Pushing out earlier than the others Zen and I headed for the trail. I hated having such a short day before, if we hadn’t of been so tired we would have pushed close to Duncannon rather than potentially ending there. One of the best things about hiking with Zen as been the philosophical conversations that we dive deep into. Our conversation for the morning would be the ever elusive epiphany of the trail. When would it happen? Did it happen? How it would come to us if it did? That pinnacle moment of the entire trail, that one instance in time where our thoughts would align with the universe and true pure thought would enter our minds.
The epiphany is why he was out here, it was why I was out here. That moment of clarity that would set my life in a direction that I would run with till the end of time. As we discussed this idea we came to the same conclusion; if you and one it would come after the trail. It would be on some random Tuesday when you were home and your mind would have that moment at a random time. It would not come during the trail, if it had you’d just leave the trail anyway. We had to suffer, to persevere, push our minds and bodies to the edge and over, succeeding where so many have failed and quit. That one clear thought would come after it was all said and done.
The conversation drifting to our finish, he, Zen was still unsure of how he was going to finish, he knew one thing, he wanted his close friends there. I knew how I wanted to finish this venture. I had seen a very emotional candid photo, what seems like ages ago, of a person so exhausted, overwhelmed that they had collapsed on the sign. I wanted that, no victory pose, no redundant nude or celebratory pose behind the sign. That raw untouched emotion, the culmination of my entire venture in one look. The victory shots would come after, but for me I wanted that unique expression.
Our conversations grew so involved we took little notice of the dead car on its roof as we climbed the mountain to Darlington Shelter. Catching Crawford and Tank the six of us headed down the mountain side to Hawk Rock. We caught up and laughed our way down, not really talking but chatting. By now I haven’t taken much notice of the green tunnel, it all looks the same to me now. The trees and shrubs start to blend into a sea of greens and browns. Your thoughts taking more precedence over the forrest. One thing that continues to shock me out of the fog is the ever splendid views from the overlooks and this was a good one, looking at Duncannon you could feel how far you’d come and that in minutes you’d be miles away from here, sitting somewhere in town. It went just like that, we were all at the Doyle playing pool and having a few beers before looking for a place to nest up.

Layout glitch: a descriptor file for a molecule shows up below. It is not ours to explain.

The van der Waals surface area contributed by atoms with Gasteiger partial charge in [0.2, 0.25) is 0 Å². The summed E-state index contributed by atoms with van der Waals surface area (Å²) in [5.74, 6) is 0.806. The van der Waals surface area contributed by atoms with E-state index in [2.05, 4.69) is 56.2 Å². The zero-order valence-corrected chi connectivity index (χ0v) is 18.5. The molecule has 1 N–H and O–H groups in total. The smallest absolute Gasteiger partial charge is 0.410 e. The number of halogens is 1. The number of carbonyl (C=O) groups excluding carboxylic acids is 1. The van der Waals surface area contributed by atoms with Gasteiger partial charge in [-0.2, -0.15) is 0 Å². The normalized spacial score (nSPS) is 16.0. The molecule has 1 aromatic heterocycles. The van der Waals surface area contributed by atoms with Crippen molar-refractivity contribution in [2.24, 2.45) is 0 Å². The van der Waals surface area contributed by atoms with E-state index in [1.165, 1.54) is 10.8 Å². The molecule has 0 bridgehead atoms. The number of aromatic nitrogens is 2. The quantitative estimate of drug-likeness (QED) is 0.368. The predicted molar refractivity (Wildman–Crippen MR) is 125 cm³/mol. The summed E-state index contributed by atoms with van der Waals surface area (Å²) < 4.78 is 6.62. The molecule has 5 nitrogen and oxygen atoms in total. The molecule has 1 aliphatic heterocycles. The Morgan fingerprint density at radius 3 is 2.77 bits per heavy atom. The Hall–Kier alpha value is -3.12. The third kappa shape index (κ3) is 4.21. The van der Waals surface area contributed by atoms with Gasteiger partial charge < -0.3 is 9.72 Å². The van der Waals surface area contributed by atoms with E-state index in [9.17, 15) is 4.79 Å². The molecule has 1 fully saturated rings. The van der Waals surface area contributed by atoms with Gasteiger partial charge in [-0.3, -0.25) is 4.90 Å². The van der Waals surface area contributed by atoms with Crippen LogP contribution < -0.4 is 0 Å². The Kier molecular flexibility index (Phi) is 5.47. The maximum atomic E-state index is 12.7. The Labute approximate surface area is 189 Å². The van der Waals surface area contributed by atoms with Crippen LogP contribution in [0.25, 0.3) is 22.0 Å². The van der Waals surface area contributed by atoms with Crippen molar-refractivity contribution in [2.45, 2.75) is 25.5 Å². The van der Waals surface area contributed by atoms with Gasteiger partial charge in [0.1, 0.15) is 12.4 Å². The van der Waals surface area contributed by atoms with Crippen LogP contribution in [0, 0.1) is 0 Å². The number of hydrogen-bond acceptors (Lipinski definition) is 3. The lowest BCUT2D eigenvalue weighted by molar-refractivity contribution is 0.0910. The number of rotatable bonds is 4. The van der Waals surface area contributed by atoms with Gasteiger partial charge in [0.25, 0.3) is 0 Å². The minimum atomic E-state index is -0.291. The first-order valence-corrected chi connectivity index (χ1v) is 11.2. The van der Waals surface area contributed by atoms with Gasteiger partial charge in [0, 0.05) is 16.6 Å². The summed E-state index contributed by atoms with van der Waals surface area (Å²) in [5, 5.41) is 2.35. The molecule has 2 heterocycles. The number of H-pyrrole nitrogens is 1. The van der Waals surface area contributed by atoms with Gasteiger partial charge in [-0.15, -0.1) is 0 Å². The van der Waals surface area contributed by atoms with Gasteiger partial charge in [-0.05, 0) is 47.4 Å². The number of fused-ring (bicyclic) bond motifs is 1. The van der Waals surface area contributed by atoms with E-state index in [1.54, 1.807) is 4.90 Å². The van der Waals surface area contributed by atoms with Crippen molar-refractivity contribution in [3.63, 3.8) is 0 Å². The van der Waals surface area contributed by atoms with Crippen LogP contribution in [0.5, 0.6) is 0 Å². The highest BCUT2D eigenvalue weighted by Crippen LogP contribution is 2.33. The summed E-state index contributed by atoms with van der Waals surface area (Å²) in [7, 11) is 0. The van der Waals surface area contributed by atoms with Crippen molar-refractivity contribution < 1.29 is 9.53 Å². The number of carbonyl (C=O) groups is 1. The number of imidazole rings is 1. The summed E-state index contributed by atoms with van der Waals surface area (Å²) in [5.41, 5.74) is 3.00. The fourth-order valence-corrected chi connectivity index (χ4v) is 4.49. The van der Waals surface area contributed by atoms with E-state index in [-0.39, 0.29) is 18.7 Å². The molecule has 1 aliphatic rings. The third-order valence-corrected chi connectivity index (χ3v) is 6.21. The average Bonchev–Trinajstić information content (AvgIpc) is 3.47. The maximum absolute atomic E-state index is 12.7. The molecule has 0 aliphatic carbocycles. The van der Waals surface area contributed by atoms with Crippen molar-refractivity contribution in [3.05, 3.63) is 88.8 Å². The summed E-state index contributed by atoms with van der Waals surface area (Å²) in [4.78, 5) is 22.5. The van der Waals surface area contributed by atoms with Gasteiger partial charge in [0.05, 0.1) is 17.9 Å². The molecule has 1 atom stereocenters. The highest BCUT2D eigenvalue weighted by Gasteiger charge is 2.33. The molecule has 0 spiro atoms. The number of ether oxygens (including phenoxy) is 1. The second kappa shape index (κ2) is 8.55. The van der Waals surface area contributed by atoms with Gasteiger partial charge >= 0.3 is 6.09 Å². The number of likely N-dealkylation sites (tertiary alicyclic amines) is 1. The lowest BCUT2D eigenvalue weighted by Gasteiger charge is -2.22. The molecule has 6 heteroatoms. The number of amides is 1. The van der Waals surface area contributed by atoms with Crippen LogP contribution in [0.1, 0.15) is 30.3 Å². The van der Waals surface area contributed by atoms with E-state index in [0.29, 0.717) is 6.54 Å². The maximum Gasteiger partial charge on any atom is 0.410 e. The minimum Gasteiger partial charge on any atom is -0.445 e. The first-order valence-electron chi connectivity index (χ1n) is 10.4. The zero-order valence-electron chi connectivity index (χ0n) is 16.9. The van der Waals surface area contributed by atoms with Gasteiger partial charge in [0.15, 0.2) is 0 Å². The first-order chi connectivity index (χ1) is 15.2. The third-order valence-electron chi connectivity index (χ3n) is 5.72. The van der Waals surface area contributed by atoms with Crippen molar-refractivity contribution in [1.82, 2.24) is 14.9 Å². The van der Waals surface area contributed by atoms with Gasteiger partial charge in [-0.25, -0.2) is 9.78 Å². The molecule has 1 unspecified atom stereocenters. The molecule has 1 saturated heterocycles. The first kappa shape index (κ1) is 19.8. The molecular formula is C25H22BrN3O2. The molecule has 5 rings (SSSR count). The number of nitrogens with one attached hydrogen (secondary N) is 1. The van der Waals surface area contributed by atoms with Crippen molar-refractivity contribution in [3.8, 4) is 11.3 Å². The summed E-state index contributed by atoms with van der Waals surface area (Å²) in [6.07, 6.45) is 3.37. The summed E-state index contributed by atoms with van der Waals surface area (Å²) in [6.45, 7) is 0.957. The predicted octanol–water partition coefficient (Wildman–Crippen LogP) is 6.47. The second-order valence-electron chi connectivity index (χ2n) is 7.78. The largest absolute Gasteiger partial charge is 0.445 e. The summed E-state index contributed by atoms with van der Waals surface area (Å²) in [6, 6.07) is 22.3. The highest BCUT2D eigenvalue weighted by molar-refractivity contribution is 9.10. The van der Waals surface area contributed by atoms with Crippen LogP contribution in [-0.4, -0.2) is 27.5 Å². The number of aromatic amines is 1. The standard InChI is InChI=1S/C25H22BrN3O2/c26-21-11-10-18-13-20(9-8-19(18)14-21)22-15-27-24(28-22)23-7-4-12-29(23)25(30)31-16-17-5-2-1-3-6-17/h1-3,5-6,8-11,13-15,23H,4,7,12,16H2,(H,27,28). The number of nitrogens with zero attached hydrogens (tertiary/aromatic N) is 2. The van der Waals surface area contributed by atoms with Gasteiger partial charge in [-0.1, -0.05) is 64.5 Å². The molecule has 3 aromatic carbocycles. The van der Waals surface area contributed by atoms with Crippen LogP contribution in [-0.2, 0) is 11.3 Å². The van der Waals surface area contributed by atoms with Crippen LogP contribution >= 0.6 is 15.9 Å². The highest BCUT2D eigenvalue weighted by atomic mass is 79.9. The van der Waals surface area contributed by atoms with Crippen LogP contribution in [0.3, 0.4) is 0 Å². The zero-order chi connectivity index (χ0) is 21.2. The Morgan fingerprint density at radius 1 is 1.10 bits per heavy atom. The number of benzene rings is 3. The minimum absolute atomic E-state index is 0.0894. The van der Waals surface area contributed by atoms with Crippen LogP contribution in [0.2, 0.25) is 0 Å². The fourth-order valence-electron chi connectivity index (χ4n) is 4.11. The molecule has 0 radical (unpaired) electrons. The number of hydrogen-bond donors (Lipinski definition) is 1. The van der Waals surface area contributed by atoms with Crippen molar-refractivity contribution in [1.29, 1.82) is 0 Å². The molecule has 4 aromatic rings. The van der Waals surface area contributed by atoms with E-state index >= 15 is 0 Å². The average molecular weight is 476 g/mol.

Leaving the Doyle I came across a tiny sign, that feeling went off again. For me I have this intuition of something better somewhere and this sign was it. Checking out the sign I found that we could camp in the back yard. Before I knew it we were meeting two section hikers, sisters, and the home owners. Our tents were quite key set up and we sat around the fire talking. The homeowner, a big fan of scotch, had us doing tastings all night. Going to bed I slept so well on that cool soft grass, not for long though. Around one am, Crawford wanted to crawl in my tent with me, he had had a good night and would be hard to wake in the morning.